Walking outta the theater now after seeing AUGUST:OSAGE COUNTY. Meryl Streep plays a woman (who happens to be a cancer patient and a pill junkie) whose family comes together after her husband (an alcoholic) goes missing and is eventually found dead of suicide. So the insanely nutty dysfunctional family comes to Osage County and spends a few days together, cussing at each other and airing all the crazy ugly dirty grievances a dysfunctional family might have..... The acting is terrific all around (and there is not a word I can say about Streep that hasn't already been said), but this sort of story doesn't interest me at all. (maybe cuz I grew up in the most traditional, straight arrow family you can ever find) I just couldn't relate at all, these sorts of problems almost seem manufactured to me.... But i guess there are people for whom this is a reality


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« #13077 : January 30, 2014, 05:57:19 AM »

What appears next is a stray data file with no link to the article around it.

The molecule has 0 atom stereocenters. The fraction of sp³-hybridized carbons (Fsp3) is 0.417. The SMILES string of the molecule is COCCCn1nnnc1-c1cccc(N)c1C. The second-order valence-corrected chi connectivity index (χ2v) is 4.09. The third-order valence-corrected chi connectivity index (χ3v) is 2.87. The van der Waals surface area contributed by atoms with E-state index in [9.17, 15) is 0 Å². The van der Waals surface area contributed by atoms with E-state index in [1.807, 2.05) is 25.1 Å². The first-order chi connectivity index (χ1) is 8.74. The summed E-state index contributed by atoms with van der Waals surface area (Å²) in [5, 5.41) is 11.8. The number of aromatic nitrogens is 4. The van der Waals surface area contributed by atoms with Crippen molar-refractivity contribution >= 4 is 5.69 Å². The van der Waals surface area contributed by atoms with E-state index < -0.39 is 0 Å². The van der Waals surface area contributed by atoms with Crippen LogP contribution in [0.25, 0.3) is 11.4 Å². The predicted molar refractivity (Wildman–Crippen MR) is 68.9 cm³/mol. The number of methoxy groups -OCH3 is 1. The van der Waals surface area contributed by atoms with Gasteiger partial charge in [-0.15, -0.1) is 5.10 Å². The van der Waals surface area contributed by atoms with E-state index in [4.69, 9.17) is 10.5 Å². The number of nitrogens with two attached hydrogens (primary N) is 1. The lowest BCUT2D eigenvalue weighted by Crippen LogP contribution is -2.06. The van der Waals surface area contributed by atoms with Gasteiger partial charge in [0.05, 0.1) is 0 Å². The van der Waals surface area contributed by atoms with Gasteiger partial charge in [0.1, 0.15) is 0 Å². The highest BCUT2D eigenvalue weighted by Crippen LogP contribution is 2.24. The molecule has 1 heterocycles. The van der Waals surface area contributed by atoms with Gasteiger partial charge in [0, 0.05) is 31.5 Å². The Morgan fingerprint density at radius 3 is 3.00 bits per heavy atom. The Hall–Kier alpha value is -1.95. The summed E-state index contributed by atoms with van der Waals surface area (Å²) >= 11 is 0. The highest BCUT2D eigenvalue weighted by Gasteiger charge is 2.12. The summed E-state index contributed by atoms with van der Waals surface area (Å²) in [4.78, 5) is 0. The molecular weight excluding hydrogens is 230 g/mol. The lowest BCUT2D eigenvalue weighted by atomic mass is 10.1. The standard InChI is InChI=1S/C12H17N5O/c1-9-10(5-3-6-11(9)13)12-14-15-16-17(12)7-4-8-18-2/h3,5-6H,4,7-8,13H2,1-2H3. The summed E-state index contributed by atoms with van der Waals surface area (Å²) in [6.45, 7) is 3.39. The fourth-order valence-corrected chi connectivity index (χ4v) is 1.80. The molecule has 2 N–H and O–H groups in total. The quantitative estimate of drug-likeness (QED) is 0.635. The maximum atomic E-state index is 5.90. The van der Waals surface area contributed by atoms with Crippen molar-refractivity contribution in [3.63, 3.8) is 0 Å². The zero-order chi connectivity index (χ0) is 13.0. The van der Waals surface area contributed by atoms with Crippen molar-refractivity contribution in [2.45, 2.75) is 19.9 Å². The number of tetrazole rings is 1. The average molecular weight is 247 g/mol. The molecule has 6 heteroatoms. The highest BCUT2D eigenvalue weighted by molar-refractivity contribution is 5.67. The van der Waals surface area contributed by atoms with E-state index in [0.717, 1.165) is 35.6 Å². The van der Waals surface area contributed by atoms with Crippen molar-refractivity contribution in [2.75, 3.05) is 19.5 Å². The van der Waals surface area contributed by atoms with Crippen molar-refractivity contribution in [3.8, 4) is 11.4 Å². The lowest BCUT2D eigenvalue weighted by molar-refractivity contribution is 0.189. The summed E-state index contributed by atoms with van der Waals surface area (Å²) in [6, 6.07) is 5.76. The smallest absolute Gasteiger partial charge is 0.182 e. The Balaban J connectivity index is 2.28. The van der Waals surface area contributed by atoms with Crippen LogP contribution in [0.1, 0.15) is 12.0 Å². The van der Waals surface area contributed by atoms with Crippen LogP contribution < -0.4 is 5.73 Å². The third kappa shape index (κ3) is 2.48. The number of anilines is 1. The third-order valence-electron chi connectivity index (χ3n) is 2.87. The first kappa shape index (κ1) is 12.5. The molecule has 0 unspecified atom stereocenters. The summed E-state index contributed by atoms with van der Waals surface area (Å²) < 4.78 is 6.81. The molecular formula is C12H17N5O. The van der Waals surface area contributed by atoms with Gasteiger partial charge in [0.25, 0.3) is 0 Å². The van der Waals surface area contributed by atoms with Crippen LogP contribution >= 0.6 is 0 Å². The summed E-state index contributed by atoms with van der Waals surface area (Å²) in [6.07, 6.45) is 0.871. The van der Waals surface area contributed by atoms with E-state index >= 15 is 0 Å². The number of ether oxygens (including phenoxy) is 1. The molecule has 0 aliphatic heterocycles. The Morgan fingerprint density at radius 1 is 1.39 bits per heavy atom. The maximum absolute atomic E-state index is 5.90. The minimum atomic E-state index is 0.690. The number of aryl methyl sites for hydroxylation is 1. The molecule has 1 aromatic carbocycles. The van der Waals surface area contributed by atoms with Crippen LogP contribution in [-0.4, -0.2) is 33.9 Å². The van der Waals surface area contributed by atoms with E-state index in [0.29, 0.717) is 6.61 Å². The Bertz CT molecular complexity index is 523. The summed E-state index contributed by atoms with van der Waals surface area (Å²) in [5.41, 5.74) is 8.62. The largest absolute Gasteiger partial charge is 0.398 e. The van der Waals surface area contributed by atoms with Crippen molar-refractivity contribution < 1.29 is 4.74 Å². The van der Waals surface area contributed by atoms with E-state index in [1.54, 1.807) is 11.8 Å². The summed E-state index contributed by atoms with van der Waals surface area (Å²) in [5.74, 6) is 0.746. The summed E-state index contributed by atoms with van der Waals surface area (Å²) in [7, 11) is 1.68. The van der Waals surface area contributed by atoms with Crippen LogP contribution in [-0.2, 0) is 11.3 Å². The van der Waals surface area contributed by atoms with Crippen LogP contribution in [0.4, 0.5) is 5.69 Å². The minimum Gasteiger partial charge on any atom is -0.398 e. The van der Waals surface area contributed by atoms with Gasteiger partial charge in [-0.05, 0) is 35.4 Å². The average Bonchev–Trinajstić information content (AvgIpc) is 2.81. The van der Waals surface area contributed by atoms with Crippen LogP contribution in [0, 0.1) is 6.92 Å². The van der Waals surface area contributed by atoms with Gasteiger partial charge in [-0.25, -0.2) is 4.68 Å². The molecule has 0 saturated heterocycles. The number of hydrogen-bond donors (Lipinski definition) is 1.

There are families with Meryl Streep and Julia Roberts as mother and daughter? That would be a cool family to grow up in but I fear not.



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« #13078 : January 30, 2014, 06:04:42 AM »

The Killing of a Chinese Bookie (1976/1978) - 10/10. As it turns out, he's not a bookie. He's not even Chinese, except ethnically. And he's certainly not an empire. He does get killed, though. And Cosmo Vittelli (Jackie Treehorn (Ben Gazzara)) is the man for the job. Only problem is, after the killing, Cosmo's new mob friends want to kill him! And what friends: Al Ruban, Seymour Cassel, Timothy Carey, Morgan Woodward--even Val Avery shows up for a scene. Meanwhile, back at Cosmo's club, the Crazy Horse West, the place is packed. But will Mr. Fascination be able to work through his conflicts with the strippers in time to put on a show? And doesn't the show represent in miniature the Cassavetes project as a whole? And if art is, by definition, what is exceptional in human endeavor, and life is what's common, where exactly is the frontier where the two meet? The search goes on.



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« #13079 : January 30, 2014, 12:21:01 PM »

Blue Valentine (2010) - 9/10